SCI promotes significant motor function recovery, which correlates with an increased amount of spared spinal cord tissue. These results could be explained due to the antioxidant effect of this protein. A common feature observed in many studies in vitro and in vivo is that MT-I and MT-II reduce cell death and brain damage [22,32]. The highly antioxidant capacity of MT (even greater than that of glutathione) is one of the mechanisms through which this cytoprotective effect is mediated [3]. MT readily reacts with the hydroxyl, superoxide and nitric oxide radicals, and thiol groups of MT prevent peroxynitrite and anion peroxynitroso-compounds formation, rendering this protein a highly efficient tool in antioxidant defence [2,21]. Studies in cultured cells modified to overexpress MT-I and MT-II have demonstrated a clear protection against oxidative stress

Fig. 4. Effect of metallothionein-II upon spared tissue area 8 weeks after spinal cord injury in rats. SCI: spinal cord contusion treated with vehicle (550 ␮l of saline solution), SCI/MT3.2, SCI/MT 10 and SCI/MT 1000: spinal cord contusion and treatment with MT-II 3.2, 10 and 100 ␮g 2 and 8 h after damage. The results are expressed as means ± SEM of 8–9 animals per group and analyzed by repeated-measures ANOVA followed by Tukey’s test. *Different from SCI group (p < 0.05).

conditions [19,33]. This anti-oxidant capacity has been evaluated in models of central nervous system damage, revealing diminished lipid peroxidation, and less tyrosine nitration generated after peroxynitrite formation [13,29]. However, the anti-inflammatory effect of MT in autoimmune diseases of the central nervous system, such as multiple sclerosis, has also been described in association with the inhibition of CD4+, in the presence of MT-I and MT-II [14]. The anti-inflammatory capacity of MT-I and MT-II has been reported in experimental models of autoimmune encephalitis, with the effect being mediated by the inhibition of pro-inflammatory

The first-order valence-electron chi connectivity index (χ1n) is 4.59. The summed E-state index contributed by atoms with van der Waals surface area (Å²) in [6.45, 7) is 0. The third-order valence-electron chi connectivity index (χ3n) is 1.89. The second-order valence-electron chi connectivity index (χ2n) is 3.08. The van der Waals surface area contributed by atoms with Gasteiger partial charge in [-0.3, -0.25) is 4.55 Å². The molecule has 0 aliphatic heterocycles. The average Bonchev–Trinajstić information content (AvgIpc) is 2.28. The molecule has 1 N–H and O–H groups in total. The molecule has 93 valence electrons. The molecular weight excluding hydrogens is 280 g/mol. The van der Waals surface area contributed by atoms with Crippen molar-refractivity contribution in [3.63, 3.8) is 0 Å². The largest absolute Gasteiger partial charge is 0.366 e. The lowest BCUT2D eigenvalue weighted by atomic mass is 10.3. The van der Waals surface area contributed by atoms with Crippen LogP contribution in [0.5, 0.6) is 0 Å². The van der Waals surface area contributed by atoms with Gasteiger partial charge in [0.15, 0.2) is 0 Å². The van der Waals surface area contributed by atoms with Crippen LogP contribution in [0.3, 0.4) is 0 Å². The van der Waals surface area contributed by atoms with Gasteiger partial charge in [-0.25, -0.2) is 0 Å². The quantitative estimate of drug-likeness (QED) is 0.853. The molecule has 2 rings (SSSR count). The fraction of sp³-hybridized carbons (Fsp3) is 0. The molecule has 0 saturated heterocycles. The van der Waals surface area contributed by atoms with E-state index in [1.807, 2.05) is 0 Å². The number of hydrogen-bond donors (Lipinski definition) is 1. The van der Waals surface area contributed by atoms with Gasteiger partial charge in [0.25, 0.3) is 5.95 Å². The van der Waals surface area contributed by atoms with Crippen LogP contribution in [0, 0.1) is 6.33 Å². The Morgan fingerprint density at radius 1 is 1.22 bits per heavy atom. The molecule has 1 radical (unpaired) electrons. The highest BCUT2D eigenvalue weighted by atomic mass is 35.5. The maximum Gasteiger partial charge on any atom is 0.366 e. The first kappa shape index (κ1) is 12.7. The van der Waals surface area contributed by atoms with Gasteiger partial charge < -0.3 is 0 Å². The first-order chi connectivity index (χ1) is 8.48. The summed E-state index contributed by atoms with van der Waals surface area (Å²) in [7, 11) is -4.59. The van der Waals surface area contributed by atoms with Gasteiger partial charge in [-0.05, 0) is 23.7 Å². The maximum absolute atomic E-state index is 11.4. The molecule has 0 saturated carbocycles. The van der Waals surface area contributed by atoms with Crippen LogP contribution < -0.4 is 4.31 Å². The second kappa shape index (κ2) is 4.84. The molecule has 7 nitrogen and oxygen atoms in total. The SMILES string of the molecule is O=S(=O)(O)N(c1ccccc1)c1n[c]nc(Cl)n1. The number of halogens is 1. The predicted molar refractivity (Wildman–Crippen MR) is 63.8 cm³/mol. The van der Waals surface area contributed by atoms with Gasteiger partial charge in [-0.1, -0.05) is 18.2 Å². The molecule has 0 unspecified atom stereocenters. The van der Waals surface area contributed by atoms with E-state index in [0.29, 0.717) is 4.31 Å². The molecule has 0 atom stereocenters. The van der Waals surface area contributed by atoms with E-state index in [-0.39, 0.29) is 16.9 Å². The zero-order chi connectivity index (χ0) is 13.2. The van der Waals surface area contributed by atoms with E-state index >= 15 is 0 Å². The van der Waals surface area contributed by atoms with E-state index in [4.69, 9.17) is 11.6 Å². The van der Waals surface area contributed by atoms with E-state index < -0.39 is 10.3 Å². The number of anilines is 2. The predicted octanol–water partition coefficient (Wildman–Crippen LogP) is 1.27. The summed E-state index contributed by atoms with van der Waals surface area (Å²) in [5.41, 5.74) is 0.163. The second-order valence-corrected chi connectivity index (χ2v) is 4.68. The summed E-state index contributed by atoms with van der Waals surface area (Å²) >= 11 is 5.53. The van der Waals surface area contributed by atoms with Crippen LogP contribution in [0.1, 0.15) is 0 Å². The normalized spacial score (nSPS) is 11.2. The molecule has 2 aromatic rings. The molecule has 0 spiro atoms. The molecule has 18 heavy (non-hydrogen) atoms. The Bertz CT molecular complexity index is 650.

Fig. 3. Micrographs of the site of injury of rats subjected to spinal cord contusion and sacrificed 8 weeks after damage, showing the methods from determination of spared spinal cord tissue in longitudinal section. (A) Representative micrographs of the epicenter of the lesion of animals injured and vehicle only, (B–D) rats with spinal cord injury and treated with MT-II 3.2, 10 and 100 ␮g, 2 and 8 h after damage respectively. Luxol Fast-Blue stain.